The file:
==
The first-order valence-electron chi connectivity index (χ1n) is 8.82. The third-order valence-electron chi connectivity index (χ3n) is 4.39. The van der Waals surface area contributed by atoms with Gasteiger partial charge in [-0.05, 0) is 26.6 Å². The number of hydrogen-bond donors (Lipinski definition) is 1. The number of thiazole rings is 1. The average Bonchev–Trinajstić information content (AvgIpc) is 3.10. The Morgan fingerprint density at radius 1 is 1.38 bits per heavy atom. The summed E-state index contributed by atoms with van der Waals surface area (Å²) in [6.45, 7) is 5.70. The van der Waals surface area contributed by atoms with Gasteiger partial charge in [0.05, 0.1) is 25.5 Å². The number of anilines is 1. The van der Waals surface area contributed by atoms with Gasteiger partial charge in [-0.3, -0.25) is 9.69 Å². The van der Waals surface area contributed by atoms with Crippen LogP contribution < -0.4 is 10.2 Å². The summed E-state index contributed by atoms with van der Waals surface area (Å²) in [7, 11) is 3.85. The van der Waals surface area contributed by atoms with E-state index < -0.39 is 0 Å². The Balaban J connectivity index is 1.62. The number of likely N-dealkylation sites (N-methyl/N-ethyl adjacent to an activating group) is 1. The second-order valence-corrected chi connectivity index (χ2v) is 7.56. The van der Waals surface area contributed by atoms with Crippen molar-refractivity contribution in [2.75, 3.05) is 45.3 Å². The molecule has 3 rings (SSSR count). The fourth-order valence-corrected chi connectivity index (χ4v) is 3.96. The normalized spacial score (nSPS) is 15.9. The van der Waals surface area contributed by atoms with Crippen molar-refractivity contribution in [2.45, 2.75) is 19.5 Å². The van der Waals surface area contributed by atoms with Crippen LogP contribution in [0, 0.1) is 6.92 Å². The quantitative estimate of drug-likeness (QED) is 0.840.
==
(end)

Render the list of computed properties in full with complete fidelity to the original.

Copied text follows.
The first-order valence-electron chi connectivity index (χ1n) is 8.82. The third-order valence-electron chi connectivity index (χ3n) is 4.39. The van der Waals surface area contributed by atoms with Gasteiger partial charge in [-0.05, 0) is 26.6 Å². The number of hydrogen-bond donors (Lipinski definition) is 1. The number of thiazole rings is 1. The average Bonchev–Trinajstić information content (AvgIpc) is 3.10. The Morgan fingerprint density at radius 1 is 1.38 bits per heavy atom. The summed E-state index contributed by atoms with van der Waals surface area (Å²) in [6.45, 7) is 5.70. The van der Waals surface area contributed by atoms with Gasteiger partial charge in [0.05, 0.1) is 25.5 Å². The number of anilines is 1. The van der Waals surface area contributed by atoms with Gasteiger partial charge in [-0.3, -0.25) is 9.69 Å². The van der Waals surface area contributed by atoms with Crippen LogP contribution < -0.4 is 10.2 Å². The summed E-state index contributed by atoms with van der Waals surface area (Å²) in [7, 11) is 3.85. The van der Waals surface area contributed by atoms with E-state index < -0.39 is 0 Å². The Balaban J connectivity index is 1.62. The number of likely N-dealkylation sites (N-methyl/N-ethyl adjacent to an activating group) is 1. The second-order valence-corrected chi connectivity index (χ2v) is 7.56. The van der Waals surface area contributed by atoms with Crippen molar-refractivity contribution in [2.75, 3.05) is 45.3 Å². The molecule has 3 rings (SSSR count). The fourth-order valence-corrected chi connectivity index (χ4v) is 3.96. The normalized spacial score (nSPS) is 15.9. The van der Waals surface area contributed by atoms with Crippen molar-refractivity contribution in [2.45, 2.75) is 19.5 Å². The van der Waals surface area contributed by atoms with Crippen LogP contribution in [0, 0.1) is 6.92 Å². The quantitative estimate of drug-likeness (QED) is 0.840.